VAT fraud in the construction sector – are you at risk?
HMRC are utilising all of their powers when it comes to combatting VAT fraud in the Construction sector, and we are seeing increased activity and HMRC scrutiny when it comes to businesses receiving labour supplies.
It can be difficult for HMRC to enforce action on a supplier committing missing trader fraud (the type of fraud where the supplier evades some or all of the VAT due to HMRC), so HMRC have been given powers to take action on those businesses operating within the supply chain. These are:
- Denial of input tax recovery if the claimant ‘knew or should have known’ that the transaction was connected with fraud;
- Cancellation of VAT registration if a VAT registration is used for the purposes of VAT evasion, e.g. to recover as input tax VAT incurred on a fraudulent transaction; and
- Holding customers jointly and severally liable for the output tax which should have been paid by the defaulting supplier, if the customer knew or had reasonable grounds to suspect that the VAT would go unpaid.
Denying input tax (a) is the most common area of enforcement by HMRC.
You may know that HMRC expect businesses to take ‘reasonable steps’ to verify the legitimacy of their suppliers and customers. Businesses cannot blindly recover VAT on invoices, there must be some checks undertaken (is it a VAT invoice, is the VAT properly chargeable, is the VAT number valid, etc). However, in some particularly high-risk sectors, HMRC will expect much more diligence on suppliers, and failure to complete satisfactory due diligence can lead to HMRC utilising its powers and blocking input tax where fraud has been committed in the supply chain.
In Regent Commodities v HMRC the Upper Tribunal (UT) recently said that “a person with actual knowledge that his transactions were connected with VAT evasion can lose the right to recover input tax however extensive his due diligence”.
Therefore, accepting invoices from suppliers where there is known fraud in the supply chain could put the input VAT at risk of challenge from HMRC, and leave you out of pocket.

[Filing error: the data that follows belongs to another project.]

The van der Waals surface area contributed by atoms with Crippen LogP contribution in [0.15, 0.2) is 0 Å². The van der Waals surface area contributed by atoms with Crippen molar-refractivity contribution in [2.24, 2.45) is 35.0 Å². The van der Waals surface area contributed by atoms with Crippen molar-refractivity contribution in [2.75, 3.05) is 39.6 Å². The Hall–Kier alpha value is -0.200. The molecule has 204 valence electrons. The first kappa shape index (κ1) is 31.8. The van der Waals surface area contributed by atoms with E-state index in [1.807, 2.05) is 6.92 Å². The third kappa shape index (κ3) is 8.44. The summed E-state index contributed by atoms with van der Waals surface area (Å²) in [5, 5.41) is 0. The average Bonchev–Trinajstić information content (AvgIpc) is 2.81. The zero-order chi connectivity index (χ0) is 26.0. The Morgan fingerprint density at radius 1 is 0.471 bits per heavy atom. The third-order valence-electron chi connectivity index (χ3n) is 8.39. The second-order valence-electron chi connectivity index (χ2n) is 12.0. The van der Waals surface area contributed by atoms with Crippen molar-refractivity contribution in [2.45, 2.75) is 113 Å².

What proof does HMRC need?
A claimant loses the right to recover certain input tax if, on the balance of probability, HMRC can prove:
- there was a VAT loss;
- that loss resulted from a fraudulent evasion (the question is whether someone fraudulently evaded VAT, not whether the claimant was fraudulent);
- the claimant’s relevant transactions were ‘connected’ to such evasion. The requisite connection can be proved even if the claimant did not deal with or know the fraudster, i.e. a connection through a chain of transactions or through some arrangement can be enough; and
- the claimant knew or should have known that its purchases were connected to such evasion. This is an objective test which is not determined by what the claimant, viewed subjectively, actually knew or by assurances given to it by other persons.
Protect your position!
Businesses receiving supplies of labour are potentially at risk of being in a fraudulent supply chain on two fronts, firstly that the labour provider is evading VAT, and secondly, if the fraud is linked to umbrella companies.
Businesses operating within the sector are recommended to undertake supplier due diligence on all of their labour suppliers. HMRC guidance states that these checks should be ‘risk based’, so if any of the checks return information that causes concern, you should perform additional checks to satisfy yourself that your position is protected from challenge from HMRC. There is a list of things to consider below.